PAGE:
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This photo below shows the American Insurance Association (AIA) building, formerly the North China Daily News building. At the time of its opening in 1924, it was the tallest building in Shanghai. Before it housed the North China Daily, it was home to the North China Herald, an English newspaper, established in 1850 in Shanghai for the expatriate community and mostly covered shipping, trade and business news. The North China was the earliest known daily paper to be published in China.

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The inscription below the carvings read: “Journalism, science, literature, commerce, trust, printing”

14-10 view

The view from the AIA building down to the Shanghai Customs House, known by its clock tower.

The “Bund 18,” as it’s known today, was once the Oriental Bank and the first foreign bank to come to China. From the Oriental Bank, it became the Chartered Bank Building and was the largest branch in all of Asia. Its construction was completed in 1922 and today is hosts world-famous brand names like Cartier, Ermenegildo Zegna and others. There is now an art gallery on the fourth floor as well as some fancy bars and restaurants on the first and seventh floor.

15 bund 15 b bund

The Peace Hotel, once known as the Sassoon building, was built in 1929. The hotel underwent massive renovations to restore the hotel to its original state in 2007 and wrapped up in 2010. The Sassoon family who once owned the building were business and real estate tycoons in the early 20th century Shanghai.

17 bund

A walk through the Bund is like peering through a window in time. A view to the past with a current view of the present and future. It’s absolutely breathtaking to see the old architecture of the past woven into modern day Shanghai. For those who are into history or who just enjoy looking at interesting buildings as I do, a walk through the Bund is a must-see when you visit Shanghai. Stay tuned for next week’s article when I take a walk through “new Shanghai” on the other side of the Huangpu River.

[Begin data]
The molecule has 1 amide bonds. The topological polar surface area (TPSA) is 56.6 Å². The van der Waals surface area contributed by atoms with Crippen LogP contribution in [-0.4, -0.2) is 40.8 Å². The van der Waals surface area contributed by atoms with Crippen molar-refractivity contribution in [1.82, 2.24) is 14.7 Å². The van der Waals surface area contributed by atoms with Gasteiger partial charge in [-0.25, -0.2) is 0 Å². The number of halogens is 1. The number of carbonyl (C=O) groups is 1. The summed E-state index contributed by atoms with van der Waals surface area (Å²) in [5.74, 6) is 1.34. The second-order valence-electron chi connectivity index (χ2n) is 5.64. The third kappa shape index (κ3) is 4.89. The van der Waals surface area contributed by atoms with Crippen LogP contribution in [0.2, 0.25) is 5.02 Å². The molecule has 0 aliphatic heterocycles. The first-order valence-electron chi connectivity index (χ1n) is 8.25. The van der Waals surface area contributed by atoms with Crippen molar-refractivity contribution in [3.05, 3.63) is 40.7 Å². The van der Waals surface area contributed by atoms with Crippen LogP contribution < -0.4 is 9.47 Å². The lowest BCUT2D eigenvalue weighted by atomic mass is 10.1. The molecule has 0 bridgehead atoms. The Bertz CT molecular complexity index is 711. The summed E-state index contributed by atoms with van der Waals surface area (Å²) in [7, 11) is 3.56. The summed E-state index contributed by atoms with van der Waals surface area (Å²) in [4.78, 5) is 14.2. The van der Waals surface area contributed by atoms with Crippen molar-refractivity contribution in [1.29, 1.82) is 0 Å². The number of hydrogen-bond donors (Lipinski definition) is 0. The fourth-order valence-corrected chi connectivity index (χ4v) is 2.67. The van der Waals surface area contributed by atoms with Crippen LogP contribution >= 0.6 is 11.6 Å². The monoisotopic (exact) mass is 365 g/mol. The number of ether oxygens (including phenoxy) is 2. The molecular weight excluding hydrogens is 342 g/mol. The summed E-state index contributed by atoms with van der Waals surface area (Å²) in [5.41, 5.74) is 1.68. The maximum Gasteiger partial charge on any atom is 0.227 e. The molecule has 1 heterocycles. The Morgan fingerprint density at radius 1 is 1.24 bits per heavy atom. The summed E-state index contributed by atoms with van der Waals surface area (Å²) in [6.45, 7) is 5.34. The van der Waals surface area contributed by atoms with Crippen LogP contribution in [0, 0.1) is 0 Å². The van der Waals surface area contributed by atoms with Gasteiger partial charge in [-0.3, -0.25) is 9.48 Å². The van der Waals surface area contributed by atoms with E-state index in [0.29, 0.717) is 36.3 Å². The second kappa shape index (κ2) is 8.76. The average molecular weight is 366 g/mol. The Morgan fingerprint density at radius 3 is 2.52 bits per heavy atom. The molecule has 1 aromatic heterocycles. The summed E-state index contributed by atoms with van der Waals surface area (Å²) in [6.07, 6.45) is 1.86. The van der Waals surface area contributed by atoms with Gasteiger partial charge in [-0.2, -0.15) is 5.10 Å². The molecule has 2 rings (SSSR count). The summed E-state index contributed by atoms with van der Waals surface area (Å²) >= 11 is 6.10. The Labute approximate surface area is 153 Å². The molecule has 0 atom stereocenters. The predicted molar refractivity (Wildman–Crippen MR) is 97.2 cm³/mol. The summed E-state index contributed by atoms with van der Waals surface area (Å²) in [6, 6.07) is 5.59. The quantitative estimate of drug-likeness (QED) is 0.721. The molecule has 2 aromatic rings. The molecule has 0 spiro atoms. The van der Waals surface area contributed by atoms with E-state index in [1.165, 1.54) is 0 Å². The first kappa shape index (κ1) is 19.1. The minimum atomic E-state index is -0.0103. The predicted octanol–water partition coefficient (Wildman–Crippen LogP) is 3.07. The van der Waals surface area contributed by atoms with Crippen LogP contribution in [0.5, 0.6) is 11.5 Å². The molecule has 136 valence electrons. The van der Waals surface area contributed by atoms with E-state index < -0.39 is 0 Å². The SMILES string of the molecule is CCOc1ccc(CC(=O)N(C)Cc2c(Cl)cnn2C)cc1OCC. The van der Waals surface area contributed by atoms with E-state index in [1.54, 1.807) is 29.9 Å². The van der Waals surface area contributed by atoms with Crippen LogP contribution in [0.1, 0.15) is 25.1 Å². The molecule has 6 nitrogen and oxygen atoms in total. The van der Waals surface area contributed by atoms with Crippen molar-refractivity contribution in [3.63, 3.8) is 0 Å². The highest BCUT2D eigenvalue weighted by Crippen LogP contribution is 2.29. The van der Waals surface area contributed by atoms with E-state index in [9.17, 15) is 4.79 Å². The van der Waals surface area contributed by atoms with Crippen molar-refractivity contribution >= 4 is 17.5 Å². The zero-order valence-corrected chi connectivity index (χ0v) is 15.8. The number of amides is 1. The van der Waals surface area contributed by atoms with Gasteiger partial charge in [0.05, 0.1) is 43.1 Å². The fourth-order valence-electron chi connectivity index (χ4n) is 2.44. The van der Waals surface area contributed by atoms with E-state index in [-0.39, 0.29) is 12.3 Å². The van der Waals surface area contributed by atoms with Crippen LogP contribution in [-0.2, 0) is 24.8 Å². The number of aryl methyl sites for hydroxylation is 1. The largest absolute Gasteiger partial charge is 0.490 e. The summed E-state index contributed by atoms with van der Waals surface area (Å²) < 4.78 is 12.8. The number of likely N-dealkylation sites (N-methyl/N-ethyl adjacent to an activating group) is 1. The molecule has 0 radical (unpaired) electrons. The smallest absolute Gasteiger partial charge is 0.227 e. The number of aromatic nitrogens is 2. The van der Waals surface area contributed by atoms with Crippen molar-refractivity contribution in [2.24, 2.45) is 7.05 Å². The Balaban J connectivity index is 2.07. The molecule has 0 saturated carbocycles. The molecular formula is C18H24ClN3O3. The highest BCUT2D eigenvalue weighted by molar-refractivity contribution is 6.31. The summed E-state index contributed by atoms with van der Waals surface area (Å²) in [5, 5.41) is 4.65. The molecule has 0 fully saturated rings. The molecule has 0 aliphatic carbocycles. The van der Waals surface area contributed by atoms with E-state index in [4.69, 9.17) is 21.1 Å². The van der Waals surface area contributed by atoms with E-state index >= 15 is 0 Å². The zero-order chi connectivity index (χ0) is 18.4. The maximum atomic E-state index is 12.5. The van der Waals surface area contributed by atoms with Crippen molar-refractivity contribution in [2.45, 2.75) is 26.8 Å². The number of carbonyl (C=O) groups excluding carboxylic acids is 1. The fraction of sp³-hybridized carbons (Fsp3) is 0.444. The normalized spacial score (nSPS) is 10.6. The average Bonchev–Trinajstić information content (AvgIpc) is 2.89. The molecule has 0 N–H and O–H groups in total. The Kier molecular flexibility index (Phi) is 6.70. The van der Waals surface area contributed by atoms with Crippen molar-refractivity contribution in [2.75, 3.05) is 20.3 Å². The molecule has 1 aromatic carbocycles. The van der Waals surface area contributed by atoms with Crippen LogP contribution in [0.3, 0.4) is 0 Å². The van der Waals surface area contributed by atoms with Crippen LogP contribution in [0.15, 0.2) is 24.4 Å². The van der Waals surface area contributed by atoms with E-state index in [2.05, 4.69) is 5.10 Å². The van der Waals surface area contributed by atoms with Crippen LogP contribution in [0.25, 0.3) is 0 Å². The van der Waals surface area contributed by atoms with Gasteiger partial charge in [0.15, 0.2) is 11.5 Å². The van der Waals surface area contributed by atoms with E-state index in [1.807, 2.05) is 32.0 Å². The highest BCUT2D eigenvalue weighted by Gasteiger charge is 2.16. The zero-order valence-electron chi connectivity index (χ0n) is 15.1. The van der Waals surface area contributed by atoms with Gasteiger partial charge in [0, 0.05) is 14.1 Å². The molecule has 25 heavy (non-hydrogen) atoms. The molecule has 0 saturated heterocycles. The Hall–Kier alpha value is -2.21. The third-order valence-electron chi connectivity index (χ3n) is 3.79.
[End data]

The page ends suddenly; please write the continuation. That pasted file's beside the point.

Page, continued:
5 thoughts on “The Bund: If Walls Could Talk

  1. Thanks for reading! I have read Amy Tan’s Valley of Amazement and it’s beautifully written as always with her :) I’m glad you enjoyed my piece. Take care!

  2. Stumbled across your blog while looking for pictures of Shanghai in the 1920s, having just read Amy Tan’s new book, Valley of Amazement. Your pictures and account are great! If you haven’t read the book yet, I imagine you would really like it.

  3. Check once again your description of the Long Bar in the Shanghai Bar… Wiki describes it somewhat different. I’m pretty sure 100 METERS is too long, 100 feet sounds more realistic. Enjoyed picking through your adventures. Only makes me realize life is way too short to see it all, huh?

  4. Absolutely awesome Karli.
    I felt like I was right there in Shanghai!
    So very proud of you keep on truckin man.
    Lots o love
    Dad, Bev, Shamus, Petu & of course Delmar eh?

  5. Hi Sweetheart:
    What an interesting article and photos on such a very important part of Chinese history when, finally, the Western world, trade, banking,commerce, were permitted to invest and prosper in Chinese business and development. For such a young woman, you have seen so much, on a parallel with an international journalist. Looking forward to the next article.
    Do believe you should try to sell this material to a Chinese National State travel agency, making a buck and establishing yourself as a friend of China. Very important these days and for the future.
    Love youse a tonne and six pounds!
    nana and gramp xxxooooXXXXXXXXXXXXXXXX